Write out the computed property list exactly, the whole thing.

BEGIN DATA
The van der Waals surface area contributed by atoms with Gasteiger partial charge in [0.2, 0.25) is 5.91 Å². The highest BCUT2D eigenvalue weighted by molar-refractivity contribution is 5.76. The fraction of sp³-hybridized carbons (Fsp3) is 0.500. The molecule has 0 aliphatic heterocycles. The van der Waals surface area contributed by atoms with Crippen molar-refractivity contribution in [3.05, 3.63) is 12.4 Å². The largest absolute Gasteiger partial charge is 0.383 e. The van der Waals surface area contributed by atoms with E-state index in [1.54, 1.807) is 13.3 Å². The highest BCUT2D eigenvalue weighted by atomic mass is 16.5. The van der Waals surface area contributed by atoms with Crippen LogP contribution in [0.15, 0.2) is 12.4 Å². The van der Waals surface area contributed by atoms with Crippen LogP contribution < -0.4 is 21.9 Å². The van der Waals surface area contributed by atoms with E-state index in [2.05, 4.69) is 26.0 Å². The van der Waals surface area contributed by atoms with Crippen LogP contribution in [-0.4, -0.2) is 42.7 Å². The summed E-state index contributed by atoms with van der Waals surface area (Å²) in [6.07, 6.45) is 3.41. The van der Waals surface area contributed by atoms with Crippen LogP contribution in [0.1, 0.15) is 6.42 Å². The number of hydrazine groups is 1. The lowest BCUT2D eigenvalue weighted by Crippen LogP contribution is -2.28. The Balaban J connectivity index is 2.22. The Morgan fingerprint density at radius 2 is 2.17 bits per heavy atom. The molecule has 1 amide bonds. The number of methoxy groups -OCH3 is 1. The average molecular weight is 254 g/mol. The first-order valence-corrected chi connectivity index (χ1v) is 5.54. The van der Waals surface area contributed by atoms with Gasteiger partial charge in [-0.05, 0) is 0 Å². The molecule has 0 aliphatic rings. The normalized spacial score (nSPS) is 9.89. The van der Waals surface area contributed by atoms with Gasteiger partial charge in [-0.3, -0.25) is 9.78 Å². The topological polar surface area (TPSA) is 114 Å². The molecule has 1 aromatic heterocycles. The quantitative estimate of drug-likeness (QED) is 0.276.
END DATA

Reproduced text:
The van der Waals surface area contributed by atoms with Gasteiger partial charge in [0.2, 0.25) is 5.91 Å². The highest BCUT2D eigenvalue weighted by molar-refractivity contribution is 5.76. The fraction of sp³-hybridized carbons (Fsp3) is 0.500. The molecule has 0 aliphatic heterocycles. The van der Waals surface area contributed by atoms with Crippen molar-refractivity contribution in [3.05, 3.63) is 12.4 Å². The largest absolute Gasteiger partial charge is 0.383 e. The van der Waals surface area contributed by atoms with E-state index in [1.54, 1.807) is 13.3 Å². The highest BCUT2D eigenvalue weighted by atomic mass is 16.5. The van der Waals surface area contributed by atoms with Crippen LogP contribution in [0.15, 0.2) is 12.4 Å². The van der Waals surface area contributed by atoms with Crippen LogP contribution < -0.4 is 21.9 Å². The van der Waals surface area contributed by atoms with E-state index in [2.05, 4.69) is 26.0 Å². The van der Waals surface area contributed by atoms with Crippen LogP contribution in [-0.4, -0.2) is 42.7 Å². The summed E-state index contributed by atoms with van der Waals surface area (Å²) in [6.07, 6.45) is 3.41. The van der Waals surface area contributed by atoms with Crippen LogP contribution in [0.1, 0.15) is 6.42 Å². The number of hydrazine groups is 1. The lowest BCUT2D eigenvalue weighted by Crippen LogP contribution is -2.28. The Balaban J connectivity index is 2.22. The Morgan fingerprint density at radius 2 is 2.17 bits per heavy atom. The molecule has 1 amide bonds. The number of methoxy groups -OCH3 is 1. The average molecular weight is 254 g/mol. The first-order valence-corrected chi connectivity index (χ1v) is 5.54. The van der Waals surface area contributed by atoms with Gasteiger partial charge in [-0.05, 0) is 0 Å². The molecule has 0 aliphatic rings. The normalized spacial score (nSPS) is 9.89. The van der Waals surface area contributed by atoms with Gasteiger partial charge in [-0.3, -0.25) is 9.78 Å². The topological polar surface area (TPSA) is 114 Å². The molecule has 1 aromatic heterocycles. The quantitative estimate of drug-likeness (QED) is 0.276.